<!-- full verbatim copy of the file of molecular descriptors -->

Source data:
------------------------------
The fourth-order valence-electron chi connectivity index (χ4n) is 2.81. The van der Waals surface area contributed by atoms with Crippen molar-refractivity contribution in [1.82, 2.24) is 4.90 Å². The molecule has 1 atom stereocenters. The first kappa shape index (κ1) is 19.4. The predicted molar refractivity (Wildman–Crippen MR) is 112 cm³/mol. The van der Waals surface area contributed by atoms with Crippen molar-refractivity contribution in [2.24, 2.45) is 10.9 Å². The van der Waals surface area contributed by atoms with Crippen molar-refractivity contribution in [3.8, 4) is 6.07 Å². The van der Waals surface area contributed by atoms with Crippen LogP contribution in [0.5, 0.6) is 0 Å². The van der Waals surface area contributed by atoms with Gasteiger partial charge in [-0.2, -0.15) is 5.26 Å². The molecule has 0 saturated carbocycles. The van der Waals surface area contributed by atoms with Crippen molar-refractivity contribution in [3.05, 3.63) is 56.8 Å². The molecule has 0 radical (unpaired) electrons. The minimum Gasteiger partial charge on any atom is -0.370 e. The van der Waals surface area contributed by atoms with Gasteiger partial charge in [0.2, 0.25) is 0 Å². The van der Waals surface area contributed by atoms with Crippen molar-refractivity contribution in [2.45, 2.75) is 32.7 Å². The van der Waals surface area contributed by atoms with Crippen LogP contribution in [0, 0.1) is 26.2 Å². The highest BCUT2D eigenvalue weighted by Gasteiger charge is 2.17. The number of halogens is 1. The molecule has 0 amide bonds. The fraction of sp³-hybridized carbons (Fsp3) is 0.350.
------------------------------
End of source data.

The fourth-order valence-electron chi connectivity index (χ4n) is 2.81. The van der Waals surface area contributed by atoms with Crippen molar-refractivity contribution in [1.82, 2.24) is 4.90 Å². The molecule has 1 atom stereocenters. The first kappa shape index (κ1) is 19.4. The predicted molar refractivity (Wildman–Crippen MR) is 112 cm³/mol. The van der Waals surface area contributed by atoms with Crippen molar-refractivity contribution in [2.24, 2.45) is 10.9 Å². The van der Waals surface area contributed by atoms with Crippen molar-refractivity contribution in [3.8, 4) is 6.07 Å². The van der Waals surface area contributed by atoms with Crippen LogP contribution in [0.5, 0.6) is 0 Å². The van der Waals surface area contributed by atoms with Gasteiger partial charge in [-0.2, -0.15) is 5.26 Å². The molecule has 0 saturated carbocycles. The van der Waals surface area contributed by atoms with Crippen molar-refractivity contribution in [3.05, 3.63) is 56.8 Å². The molecule has 0 radical (unpaired) electrons. The minimum Gasteiger partial charge on any atom is -0.370 e. The van der Waals surface area contributed by atoms with Gasteiger partial charge in [0.2, 0.25) is 0 Å². The van der Waals surface area contributed by atoms with Crippen molar-refractivity contribution in [2.45, 2.75) is 32.7 Å². The van der Waals surface area contributed by atoms with Crippen LogP contribution in [0, 0.1) is 26.2 Å². The highest BCUT2D eigenvalue weighted by Gasteiger charge is 2.17. The number of halogens is 1. The molecule has 0 amide bonds. The fraction of sp³-hybridized carbons (Fsp3) is 0.350.